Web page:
Now that the appropriate column has been designated at the location data, it’s time to have Google geocode the column so it can be mapped out.  To start the geocoding process, click on the map of… tab.  The first time you access this time, a window will show up to start the geocoding.  The status bar will show you how many of the records have been geocoded and how many of the records are ambiguous (i.e. the location information results in more than one location option).  Google Maps Geocoding Service isn’t the speediest, if you have a lot of records, this process can take several minutes. For example, importing the 1,000 records for this tutorial took over ten minutes.


Viewing the Map of Excel Data

Once the geocoding has been completed, a map showing the point location is viewable.  As with all Google Maps products, you can pan and zoom the data.  The default symbol is the small red dot and you can click on any of the dots to see a popup showing your spreadsheet data for that location.


Customizing the Map

You can change how the data is presented, which information is available in the popup window, and whether to display the data as point locations or as a heat map.

Create a Heat Map in Google Fusion Tables

For example, to display the map above as a heat map, click on the heatmap to open up the options.  The point location is transformed to a surface layer with a red to yellow to green gradient.  The red areas show areas where the point data is more clustered.  You can change the radius to increase the spatial influence of each point data and set how translucent you want the surface layer to be.


Customizing Symbols in Google Fusion Tables

You can also customize how the point data is symbolized.  The default is Google’s small red circle.  To change the symbols, click on the feature map option and then select change feature styles….  There is a limited set up options to change the symbology shown here.  Under the fixed marker icon tab, you can change the color and style for all markers.  You can also set up a column to customize the markers.  Lastly, if you have quantitative information, you can also organize the markers into buckets.


For example, I color coded the Fortune 1000 company locations based on the 2014 rank.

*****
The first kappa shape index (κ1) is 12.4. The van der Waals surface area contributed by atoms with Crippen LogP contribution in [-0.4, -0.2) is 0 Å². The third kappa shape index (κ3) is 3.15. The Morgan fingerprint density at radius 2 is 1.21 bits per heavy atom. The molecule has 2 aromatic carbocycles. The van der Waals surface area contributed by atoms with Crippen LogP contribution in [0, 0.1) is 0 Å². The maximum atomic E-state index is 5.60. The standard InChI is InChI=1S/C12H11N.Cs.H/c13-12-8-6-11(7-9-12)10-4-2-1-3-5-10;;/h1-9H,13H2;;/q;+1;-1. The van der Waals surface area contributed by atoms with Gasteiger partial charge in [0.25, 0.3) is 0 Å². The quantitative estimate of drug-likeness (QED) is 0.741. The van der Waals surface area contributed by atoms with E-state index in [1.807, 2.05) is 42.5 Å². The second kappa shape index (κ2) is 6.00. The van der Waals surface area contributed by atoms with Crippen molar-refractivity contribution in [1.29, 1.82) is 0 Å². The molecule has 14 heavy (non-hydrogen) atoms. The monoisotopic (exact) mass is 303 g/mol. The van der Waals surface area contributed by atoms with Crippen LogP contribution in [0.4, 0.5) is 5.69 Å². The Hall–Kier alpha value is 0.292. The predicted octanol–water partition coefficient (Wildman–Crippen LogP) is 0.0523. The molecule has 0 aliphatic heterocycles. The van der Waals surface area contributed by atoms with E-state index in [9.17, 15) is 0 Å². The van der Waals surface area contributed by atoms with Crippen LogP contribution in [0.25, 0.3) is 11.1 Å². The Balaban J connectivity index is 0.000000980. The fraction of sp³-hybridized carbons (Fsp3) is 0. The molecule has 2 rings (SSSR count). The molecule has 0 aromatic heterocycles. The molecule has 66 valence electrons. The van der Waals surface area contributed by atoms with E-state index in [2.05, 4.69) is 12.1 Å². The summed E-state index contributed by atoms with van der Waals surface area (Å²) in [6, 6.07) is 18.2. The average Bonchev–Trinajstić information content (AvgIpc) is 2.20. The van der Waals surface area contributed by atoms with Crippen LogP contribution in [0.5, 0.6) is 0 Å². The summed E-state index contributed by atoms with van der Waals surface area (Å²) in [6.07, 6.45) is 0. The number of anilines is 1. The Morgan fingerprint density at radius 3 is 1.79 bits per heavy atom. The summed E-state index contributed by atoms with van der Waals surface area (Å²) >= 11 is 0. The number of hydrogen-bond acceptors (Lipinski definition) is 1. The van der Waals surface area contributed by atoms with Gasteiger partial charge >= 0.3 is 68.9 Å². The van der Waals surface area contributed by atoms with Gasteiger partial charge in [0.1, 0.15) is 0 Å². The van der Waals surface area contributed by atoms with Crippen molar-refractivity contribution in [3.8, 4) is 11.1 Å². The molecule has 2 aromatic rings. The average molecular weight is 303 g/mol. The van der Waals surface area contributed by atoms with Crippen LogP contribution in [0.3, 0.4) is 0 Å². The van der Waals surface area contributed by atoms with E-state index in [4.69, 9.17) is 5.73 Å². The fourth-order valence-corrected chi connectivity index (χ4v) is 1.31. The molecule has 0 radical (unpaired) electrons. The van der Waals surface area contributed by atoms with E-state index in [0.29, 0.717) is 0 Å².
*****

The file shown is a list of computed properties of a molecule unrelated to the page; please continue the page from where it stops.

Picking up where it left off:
Adding a Legend to a Google Fusions Map

If you do add multiple color or symbol options for your data, it is helpful to viewers to have a legend attached to the map.  To add a legend, click on the change feature styles…. and then select automatic legend.  From this window you can set the legend title, legend position, and add a link to the source data.


Customizing the Info Window

You can customize how the data is presented when a user clicks on one of the point locations.  To do this, select the Change info window… option.  Under the automatic tab, you can choose which columns you’d like to have display.  If you want to change how the information is shown, you can use HTML to customize the look and feel of the data in the popup window under the custom tab.


Publishing a Google Fusions Table Map

Once the map is set up and customized, you can opt to share the map with select people or make it publicly available.  A publicly available map can then be shared with a link or embedded into a web page.

By default, the table and map is set to private.  To change the settings, click on the share button in the upper right hand corner. The pop up shows you a link you can email to people that gives them direct access to your Google Fusions Table.  Under who has access, you can change the visibility to yourself only, whoever has access to the link, or public.

Once the privacy settings have been change, you can now publish the map,  To publish a map, go to the menu bar and select Tools –> Publish.


Next, a popup window lets you select how you want to share the map.  You can either send out a link or use the embed code to serve the map from a web page.


To embed the map, simple set the width and height in pixels you want the map to be and then paste the provided code into a web page.  The map is now available to uses to explore:

Watch the Video Tutorial on How to Make a Map with Google Fusion Tables


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About the author
Caitlin Dempsey
Caitlin Dempsey is the editor of Geography Realm and holds a master's degree in Geography from UCLA as well as a Master of Library and Information Science (MLIS) from SJSU.